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The Van
Makers of the film The Van
Horror Interview by The Gravedigger

What's up Gravedigger? We're here, drinks in hand, ready to answer your questions.

Q: Tell us who is involved with the movieā€¦

The producers/writers/directors for "The Van" are: Tyler Burk (Part 1), Aaron Burk (Part II), Brad Paulson (Part III).

BRAD: We all met at MSU (Montana State University) where we received our less than higher education in film school (or so they called it) Mostly it was just our teachers forcing us to watching long and painful European art crap along with their own crap which none of us would ever have watched unless we were forced to. Oh yeah, and one other thing: they all hated horror!

AARON: My brother Ty and I had been making movies since we were little toads. I went out to MSU and a year later my brother followed, where we continued to make films. I met Brad at school and I had been disturbed by some of his movies. I knew I had to meet him since we shared a universal love for horror. We've been friends ever since.

BRAD: I met Aaron when I auditioned to be in one of his horror movies: "The Hireling". It was like "Mazes and Monsters" done on the super cheap. The part required someone who could be angry, drunk and get his head chopped off. I figured I had experience with at least two of those elements and thus got the part. Which is really cool because I saw two other dudes audition before me.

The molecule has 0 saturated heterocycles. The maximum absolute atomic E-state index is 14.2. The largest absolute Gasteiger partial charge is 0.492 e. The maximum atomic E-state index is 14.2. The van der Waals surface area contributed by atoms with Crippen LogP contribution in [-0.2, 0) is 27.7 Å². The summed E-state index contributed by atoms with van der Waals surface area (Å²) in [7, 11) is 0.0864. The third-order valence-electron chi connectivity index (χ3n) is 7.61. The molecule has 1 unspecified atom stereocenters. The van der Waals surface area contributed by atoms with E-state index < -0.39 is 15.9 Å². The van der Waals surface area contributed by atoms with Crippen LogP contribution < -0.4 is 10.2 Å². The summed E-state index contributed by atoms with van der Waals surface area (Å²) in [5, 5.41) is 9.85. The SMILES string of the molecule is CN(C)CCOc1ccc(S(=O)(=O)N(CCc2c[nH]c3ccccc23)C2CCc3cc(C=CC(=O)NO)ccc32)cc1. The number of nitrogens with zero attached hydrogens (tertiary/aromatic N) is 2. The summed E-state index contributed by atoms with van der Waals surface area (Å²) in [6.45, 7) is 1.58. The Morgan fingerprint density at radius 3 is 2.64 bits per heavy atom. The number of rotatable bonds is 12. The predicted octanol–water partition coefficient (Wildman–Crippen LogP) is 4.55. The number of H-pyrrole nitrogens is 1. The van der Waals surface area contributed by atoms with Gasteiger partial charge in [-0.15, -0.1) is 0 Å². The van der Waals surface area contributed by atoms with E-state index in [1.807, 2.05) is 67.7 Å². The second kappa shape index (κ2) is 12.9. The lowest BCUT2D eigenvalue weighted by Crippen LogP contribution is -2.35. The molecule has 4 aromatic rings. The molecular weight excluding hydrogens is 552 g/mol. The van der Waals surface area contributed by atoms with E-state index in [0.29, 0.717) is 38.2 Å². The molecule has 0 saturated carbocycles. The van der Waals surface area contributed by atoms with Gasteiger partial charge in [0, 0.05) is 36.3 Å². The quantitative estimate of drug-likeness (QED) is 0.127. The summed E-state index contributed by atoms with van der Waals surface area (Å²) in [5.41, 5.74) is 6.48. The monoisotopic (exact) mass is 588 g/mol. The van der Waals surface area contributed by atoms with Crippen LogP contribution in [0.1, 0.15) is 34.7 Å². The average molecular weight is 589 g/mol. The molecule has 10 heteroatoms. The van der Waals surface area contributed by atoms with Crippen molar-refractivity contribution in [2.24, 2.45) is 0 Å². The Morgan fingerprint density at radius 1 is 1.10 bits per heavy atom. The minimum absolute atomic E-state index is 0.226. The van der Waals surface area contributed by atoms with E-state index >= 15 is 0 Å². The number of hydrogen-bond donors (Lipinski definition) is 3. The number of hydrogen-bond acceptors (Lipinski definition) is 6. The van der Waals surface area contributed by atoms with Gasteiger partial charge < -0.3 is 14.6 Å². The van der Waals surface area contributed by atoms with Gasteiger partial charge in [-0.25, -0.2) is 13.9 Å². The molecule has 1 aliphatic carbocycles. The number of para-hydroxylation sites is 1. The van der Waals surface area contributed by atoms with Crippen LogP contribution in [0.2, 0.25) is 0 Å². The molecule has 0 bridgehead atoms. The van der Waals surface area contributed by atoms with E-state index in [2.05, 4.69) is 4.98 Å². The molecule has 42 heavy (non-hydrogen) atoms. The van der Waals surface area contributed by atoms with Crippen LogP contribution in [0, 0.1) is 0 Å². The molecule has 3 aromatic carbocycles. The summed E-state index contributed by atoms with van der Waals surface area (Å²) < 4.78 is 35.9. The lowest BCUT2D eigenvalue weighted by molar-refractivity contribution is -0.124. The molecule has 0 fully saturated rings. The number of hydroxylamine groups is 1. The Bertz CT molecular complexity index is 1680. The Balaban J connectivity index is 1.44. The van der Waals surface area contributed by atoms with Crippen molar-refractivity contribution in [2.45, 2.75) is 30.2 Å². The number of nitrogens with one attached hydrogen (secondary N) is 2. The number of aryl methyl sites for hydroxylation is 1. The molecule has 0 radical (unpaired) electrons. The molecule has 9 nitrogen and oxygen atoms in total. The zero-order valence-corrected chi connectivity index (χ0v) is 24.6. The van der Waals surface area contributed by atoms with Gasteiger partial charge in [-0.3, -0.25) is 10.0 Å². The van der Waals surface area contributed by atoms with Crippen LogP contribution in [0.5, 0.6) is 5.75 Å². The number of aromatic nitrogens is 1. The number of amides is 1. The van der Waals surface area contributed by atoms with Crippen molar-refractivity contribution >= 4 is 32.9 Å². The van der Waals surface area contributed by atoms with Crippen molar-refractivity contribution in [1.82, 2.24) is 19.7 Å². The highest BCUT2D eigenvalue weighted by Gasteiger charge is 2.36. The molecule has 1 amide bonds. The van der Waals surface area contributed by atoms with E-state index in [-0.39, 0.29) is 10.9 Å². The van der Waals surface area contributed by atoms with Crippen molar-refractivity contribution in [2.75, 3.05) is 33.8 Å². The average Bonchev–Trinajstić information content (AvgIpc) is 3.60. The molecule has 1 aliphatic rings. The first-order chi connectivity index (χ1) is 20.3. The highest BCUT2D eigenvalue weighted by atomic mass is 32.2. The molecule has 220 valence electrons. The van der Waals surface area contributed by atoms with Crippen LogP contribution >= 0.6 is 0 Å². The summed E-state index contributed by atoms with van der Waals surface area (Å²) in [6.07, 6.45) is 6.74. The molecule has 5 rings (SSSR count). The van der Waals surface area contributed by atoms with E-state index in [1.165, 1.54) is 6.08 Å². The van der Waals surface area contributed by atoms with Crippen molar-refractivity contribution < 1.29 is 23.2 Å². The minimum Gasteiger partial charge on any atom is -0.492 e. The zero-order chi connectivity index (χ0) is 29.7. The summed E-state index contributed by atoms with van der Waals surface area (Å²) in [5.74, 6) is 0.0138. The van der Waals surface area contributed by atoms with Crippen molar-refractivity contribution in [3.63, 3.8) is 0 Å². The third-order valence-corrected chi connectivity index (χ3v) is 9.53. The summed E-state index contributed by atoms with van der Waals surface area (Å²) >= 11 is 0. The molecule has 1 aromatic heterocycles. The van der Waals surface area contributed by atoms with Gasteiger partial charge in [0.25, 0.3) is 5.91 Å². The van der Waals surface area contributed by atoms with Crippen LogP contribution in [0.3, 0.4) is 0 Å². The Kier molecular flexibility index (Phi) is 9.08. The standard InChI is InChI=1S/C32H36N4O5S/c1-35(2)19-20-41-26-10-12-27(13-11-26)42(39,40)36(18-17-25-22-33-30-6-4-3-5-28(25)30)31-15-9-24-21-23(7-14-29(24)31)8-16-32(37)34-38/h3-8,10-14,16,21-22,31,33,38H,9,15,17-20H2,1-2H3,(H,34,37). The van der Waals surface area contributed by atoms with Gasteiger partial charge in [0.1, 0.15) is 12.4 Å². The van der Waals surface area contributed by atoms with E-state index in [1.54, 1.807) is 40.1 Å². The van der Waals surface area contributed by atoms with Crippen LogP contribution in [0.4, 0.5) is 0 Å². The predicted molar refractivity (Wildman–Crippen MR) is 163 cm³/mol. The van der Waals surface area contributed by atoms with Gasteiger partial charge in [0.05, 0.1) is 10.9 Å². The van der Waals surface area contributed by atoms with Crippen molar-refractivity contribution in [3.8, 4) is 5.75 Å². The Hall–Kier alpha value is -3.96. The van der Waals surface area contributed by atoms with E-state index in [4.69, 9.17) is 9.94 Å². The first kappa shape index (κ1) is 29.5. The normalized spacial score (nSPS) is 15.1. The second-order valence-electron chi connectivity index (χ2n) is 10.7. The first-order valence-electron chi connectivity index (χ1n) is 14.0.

AARON: I think you auditioned for the role of "Decapitated Party Boy".

BRAD: I remember that as the official title. Yes.

AARON: Ty and I moved to LA a few years after graduation and spent the next year bitching at Brad to leave Montana.

BRAD: It was difficult for me to quit my high-profile line-cook job at a greasy spoon. It's important for men to know their way around the kitchen these days. But, Aaron and Ty convinced me. I packed up, said goodbye to all my kitchen groupies and joined them in the land of smut and sunshine.

AARON: Shortly thereafter, we formed "Tri-Toad Productions".

BRAD: Because... there's three of us...

AARON: And we're all toads. Hey, Brad. Want to explain to the readers what a "toad" is?

BRAD: Sure. A toad has many meanings. Not unlike the term smurf. For example: if I were to "toad up" to someone, I would be either their trusty sidekick, kissing their ass or trying to gain favor.

AARON: If someone's kissing your ass excessively, you would say, "Damnit! Stop toading me so hard!" Toad can be used as a verb or a noun. For instance: "Dude, go fetch me a beer". In our parlance, it would be, "Toad. Go toad me an ale".

BRAD: Exactly. Or, if we're talking shit about someone we'd say, "Could you believe what that toad just said?" Or, if they've shown us dishonor, we label them as a "bad toad". There are several other uses of the word, but they all take too much time and brainpower for us to explain now.

AARON: Back to the topic at hand. Everyone produced, wrote and directed their own segments as well. It was pretty much a three man crew the whole way. When it was one person's turn to direct, the other two would fill in with the camera, lighting, carnage effects, making beer runs, etc. We all wore a lot of hats.